It happened in the Mearns

This week we bring you what happened in the Mearns from our own archives.

25 YEARS AGO - January 19th 1990

There was a mini demonstration in Drumlithie at the weekend, when angry children gathered at the school playing field to draw attention, in a light-hearted manner, to the lack of facilities available for them in the village. Drumlithie is a thriving place, which is very much against trends elsewhere. The primary school roll is very high at 80 - and growing - whilst there are 50 pre-schools living in the area as well, and they have nowhere to go and nothing to do. Four swings and a chute on the local Glenbervie school property is the sum total. Drumlithie has a very strong community spirit, which has, been building up for years - able to fill their well-equipped hall almost any night of the week, with little help from the District authority. Known for its church without a steeple, Drumlithie is now the village without anything for the kids to do but residents feel it is time to change.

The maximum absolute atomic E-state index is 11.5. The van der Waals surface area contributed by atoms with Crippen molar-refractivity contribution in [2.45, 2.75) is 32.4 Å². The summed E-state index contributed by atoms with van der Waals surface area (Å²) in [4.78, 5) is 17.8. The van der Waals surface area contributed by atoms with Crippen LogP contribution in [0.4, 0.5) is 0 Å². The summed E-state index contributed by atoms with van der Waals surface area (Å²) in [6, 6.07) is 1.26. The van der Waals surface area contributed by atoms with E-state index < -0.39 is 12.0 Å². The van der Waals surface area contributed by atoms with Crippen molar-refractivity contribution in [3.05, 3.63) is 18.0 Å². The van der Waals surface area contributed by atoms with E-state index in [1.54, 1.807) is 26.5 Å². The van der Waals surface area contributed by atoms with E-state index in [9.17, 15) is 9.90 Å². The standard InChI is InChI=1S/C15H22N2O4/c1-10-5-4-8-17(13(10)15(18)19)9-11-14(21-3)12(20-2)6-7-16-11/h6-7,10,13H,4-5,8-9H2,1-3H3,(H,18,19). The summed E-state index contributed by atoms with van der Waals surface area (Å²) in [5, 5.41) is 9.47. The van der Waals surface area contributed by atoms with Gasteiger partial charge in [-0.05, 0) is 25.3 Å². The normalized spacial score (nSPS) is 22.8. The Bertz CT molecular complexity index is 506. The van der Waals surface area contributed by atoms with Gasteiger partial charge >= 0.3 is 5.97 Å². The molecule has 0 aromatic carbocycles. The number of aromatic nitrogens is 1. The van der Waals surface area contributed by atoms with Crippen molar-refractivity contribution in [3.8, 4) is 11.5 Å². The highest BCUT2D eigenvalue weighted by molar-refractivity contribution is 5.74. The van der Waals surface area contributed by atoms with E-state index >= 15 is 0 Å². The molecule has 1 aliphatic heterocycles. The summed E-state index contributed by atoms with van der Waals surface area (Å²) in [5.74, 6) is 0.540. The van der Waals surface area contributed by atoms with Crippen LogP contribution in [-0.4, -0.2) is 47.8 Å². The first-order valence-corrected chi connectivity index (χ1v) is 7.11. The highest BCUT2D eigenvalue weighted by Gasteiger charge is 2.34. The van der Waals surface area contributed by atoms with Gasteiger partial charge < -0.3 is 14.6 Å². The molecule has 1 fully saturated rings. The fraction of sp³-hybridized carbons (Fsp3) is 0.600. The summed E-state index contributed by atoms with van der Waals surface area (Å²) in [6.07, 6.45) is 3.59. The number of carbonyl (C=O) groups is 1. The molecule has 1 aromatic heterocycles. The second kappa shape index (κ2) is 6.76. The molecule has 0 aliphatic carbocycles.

50 YEARS AGO - January 15th 1965

Progress at Laurencekirk’s new school is “most satisfactory”, and it should be ready for use at the start of the summer term in August. This was reported to Kincardine Education Committee on Tuesday. It may not, however, be big enough to accommodate the pupils, for it was planned when no rise in the school leaving age was expected. “Laurencekirk is not the only place with this problem, of course, for it is happening up and down the country,” said Mr B. B. Smith, director of education. It was reported that alterations to Inverbervie Secondary School have been approved by the Scottish Education Department. Certain room swill be done away with, others will remain as they are, and several new ones will be erected. It would be the biggest priority after the new Mackie Academy.

100 YEARS AGO - January 21st 1915

There were stirring scenes at the Station on Monday night when a large crowd had assembled to see some of the local men off to the front. There were several local men in 140 which left Aberdeen on that night to join either the 1st or 2nd Battalions of the Gordons at the Front. The men paraded at the Militia Barracks in Aberdeen in the afternoon and were presented with gifts of tobacco, cigarettes, etc. In addition the men were well fitted out with warm garments each one receiving a woollen helmet, muffler, mitts, and extra pair of socks. Recruits for the Royal Naval Brigade left the same evening and six local men joined the contingent at Stonehaven. Both parties received an enthusiastic send off at the station, and there was a crowd of well over 100 wellwishers on the platform to wish good luck.